Insights from Data Strategy Mentorship program participants
In June, ParsonsTKO and TechSoup launched the inaugural Data Strategy Mentorship (DSM) program. Since then, a diverse collection of 20+ students and recent graduates have been gathering daily via Zoom to learn how they can use data for good.
Participants are embarking on a range of data projects, with the goal of shaping and sharpening our understanding on important issues – including racial justice and Black Lives Matter, environmentalism and higher education, just to name a few. They’ll be sharing their insights at Data for Social Impact: Racial and Economic Justice, a free online event on August 26.
In the meantime – fortunately for us – participants aren’t waiting to write about what they’re learning. Here are a selection of insights from their recent online work.
George Floyd’s death on May 25, 2020 sparked historic protests across the U.S. and abroad. Amid a whirlwind of national media coverage and trending hashtags, many Americans struggled to make sense of the barrage of information coming their way.
A interdisciplinary team of DSM program participants leaned into this challenge by tracking the public’s online footprint regarding Black Lives Matter (BLM) in the month following George Floyd’s death. Their analysis reveals that, for much of early June, #georgefloyd and #justiceforgeorgefloyd were the top Twitter hashtags. Yet as the month progressed, trends related specific actions that engaged citizens could take (such as #defundthepolice and #blmprotest) rose to the top. This suggests that the impassioned activism of BLM not only reflects temporary, performative activism (as is stereotyped of online activism), but may be more resilient, with the potential for lasting change.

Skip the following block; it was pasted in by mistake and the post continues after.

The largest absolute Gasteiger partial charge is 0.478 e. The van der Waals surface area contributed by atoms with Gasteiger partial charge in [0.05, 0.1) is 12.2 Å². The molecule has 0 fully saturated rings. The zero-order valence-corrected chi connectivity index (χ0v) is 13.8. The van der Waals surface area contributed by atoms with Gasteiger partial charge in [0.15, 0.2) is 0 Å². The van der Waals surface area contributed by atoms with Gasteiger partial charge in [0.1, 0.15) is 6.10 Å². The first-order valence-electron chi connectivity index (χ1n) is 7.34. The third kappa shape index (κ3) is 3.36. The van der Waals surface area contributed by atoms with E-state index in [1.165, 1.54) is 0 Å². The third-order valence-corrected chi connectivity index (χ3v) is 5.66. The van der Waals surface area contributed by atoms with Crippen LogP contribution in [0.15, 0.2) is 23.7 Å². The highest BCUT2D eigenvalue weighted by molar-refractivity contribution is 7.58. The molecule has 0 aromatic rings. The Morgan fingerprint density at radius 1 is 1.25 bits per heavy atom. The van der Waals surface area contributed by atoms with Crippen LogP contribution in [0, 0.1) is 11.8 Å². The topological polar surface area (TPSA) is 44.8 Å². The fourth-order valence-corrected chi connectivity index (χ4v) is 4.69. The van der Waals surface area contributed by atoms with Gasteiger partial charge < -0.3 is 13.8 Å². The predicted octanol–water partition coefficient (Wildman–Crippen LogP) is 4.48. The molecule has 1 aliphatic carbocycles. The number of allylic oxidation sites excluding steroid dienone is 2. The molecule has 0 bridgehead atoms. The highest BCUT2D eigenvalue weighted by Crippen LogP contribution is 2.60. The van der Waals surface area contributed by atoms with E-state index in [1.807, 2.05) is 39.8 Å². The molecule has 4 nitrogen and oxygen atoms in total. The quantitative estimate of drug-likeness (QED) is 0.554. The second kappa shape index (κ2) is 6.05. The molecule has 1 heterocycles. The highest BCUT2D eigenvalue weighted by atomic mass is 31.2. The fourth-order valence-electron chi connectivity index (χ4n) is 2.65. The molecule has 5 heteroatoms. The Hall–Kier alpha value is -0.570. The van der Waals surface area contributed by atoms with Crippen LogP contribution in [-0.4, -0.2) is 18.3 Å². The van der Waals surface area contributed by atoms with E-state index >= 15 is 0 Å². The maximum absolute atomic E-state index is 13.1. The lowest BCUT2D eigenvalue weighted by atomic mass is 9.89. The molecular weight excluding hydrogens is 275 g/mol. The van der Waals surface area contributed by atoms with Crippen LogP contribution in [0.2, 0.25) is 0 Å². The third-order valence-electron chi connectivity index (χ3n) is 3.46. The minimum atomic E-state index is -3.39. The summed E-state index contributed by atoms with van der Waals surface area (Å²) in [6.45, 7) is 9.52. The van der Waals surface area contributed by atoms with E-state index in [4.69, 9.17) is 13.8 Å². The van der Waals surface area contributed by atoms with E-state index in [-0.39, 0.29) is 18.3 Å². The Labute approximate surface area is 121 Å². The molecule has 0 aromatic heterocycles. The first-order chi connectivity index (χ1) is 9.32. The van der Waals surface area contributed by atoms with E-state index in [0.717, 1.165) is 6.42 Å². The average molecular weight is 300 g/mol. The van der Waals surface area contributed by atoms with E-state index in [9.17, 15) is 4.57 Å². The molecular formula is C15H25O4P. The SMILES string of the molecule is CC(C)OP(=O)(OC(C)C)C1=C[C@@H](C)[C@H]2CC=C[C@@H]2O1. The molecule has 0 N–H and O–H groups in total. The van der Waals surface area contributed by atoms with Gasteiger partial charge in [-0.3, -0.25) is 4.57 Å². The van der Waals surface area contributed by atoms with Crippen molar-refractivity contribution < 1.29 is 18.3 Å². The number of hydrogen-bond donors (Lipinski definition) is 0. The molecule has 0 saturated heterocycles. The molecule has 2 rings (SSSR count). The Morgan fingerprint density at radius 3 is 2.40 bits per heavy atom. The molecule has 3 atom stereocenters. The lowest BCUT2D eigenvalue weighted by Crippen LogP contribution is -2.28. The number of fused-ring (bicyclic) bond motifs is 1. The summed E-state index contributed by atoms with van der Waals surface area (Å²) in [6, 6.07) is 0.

A major in literature and feminist theory, Sebastian Martin Perez has realized that he and his peers may have an ethical obligation to become data literate, in part to fend off subconscious bias in statistical analyses whose conclusions hurt movements for justice and equality. This post explores data science as a profession and practice, with practical tips for those looking to teach themselves key data skills outside of a formal setting.
While the summer isn’t yet over, Muaz Asnan has already learned two priceless lessons from the mentorship program: (1) Soft skills are invaluable in a context where one is surrounded by hard skills; and (2) a change in mindset makes networking much more bearable!
For those relatively unfamiliar with Application Programming Interfaces (better known as APIs), Hadrien Picq uses the metaphor of pizza-making to help readers understand how APIs help data scientists leverage outside programs to extract useful data and do meaningful analysis.
Learn more on August 26
If you’re interested in more data-driven insights on racial and economic justice, please join us on August 26 at 12:30pm EDT. You can register for free here.